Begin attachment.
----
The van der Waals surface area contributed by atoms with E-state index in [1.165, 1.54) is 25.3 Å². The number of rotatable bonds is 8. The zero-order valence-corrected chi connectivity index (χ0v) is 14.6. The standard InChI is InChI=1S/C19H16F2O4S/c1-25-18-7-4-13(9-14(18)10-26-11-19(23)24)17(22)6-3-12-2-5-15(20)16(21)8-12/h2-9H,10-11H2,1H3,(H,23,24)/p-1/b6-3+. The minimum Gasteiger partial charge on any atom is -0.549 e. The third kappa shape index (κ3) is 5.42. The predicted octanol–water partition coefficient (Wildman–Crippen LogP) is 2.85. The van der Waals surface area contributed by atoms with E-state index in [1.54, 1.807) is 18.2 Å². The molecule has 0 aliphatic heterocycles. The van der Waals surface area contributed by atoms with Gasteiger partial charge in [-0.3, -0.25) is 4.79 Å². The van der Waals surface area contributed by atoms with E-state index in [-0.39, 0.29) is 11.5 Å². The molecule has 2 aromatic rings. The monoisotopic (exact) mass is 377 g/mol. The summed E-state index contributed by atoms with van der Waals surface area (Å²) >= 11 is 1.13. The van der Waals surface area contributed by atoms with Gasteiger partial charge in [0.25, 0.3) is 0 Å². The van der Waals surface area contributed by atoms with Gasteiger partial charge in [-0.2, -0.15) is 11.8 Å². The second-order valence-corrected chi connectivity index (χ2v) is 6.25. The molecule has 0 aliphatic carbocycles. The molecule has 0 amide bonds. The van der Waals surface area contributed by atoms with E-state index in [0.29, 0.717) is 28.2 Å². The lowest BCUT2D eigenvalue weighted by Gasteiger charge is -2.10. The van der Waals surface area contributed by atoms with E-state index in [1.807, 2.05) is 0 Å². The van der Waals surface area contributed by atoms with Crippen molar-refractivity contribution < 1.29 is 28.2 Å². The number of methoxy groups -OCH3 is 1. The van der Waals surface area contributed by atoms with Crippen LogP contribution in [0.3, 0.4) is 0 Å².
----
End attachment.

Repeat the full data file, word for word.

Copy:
The van der Waals surface area contributed by atoms with E-state index in [1.165, 1.54) is 25.3 Å². The number of rotatable bonds is 8. The zero-order valence-corrected chi connectivity index (χ0v) is 14.6. The standard InChI is InChI=1S/C19H16F2O4S/c1-25-18-7-4-13(9-14(18)10-26-11-19(23)24)17(22)6-3-12-2-5-15(20)16(21)8-12/h2-9H,10-11H2,1H3,(H,23,24)/p-1/b6-3+. The minimum Gasteiger partial charge on any atom is -0.549 e. The third kappa shape index (κ3) is 5.42. The predicted octanol–water partition coefficient (Wildman–Crippen LogP) is 2.85. The van der Waals surface area contributed by atoms with E-state index in [1.54, 1.807) is 18.2 Å². The molecule has 0 aliphatic heterocycles. The van der Waals surface area contributed by atoms with Gasteiger partial charge in [-0.3, -0.25) is 4.79 Å². The van der Waals surface area contributed by atoms with E-state index in [-0.39, 0.29) is 11.5 Å². The molecule has 2 aromatic rings. The monoisotopic (exact) mass is 377 g/mol. The summed E-state index contributed by atoms with van der Waals surface area (Å²) >= 11 is 1.13. The van der Waals surface area contributed by atoms with Gasteiger partial charge in [0.25, 0.3) is 0 Å². The van der Waals surface area contributed by atoms with Gasteiger partial charge in [-0.2, -0.15) is 11.8 Å². The second-order valence-corrected chi connectivity index (χ2v) is 6.25. The molecule has 0 aliphatic carbocycles. The molecule has 0 amide bonds. The van der Waals surface area contributed by atoms with E-state index in [0.29, 0.717) is 28.2 Å². The lowest BCUT2D eigenvalue weighted by Gasteiger charge is -2.10. The van der Waals surface area contributed by atoms with E-state index in [1.807, 2.05) is 0 Å². The van der Waals surface area contributed by atoms with Crippen molar-refractivity contribution < 1.29 is 28.2 Å². The number of methoxy groups -OCH3 is 1. The van der Waals surface area contributed by atoms with Crippen LogP contribution in [0.3, 0.4) is 0 Å².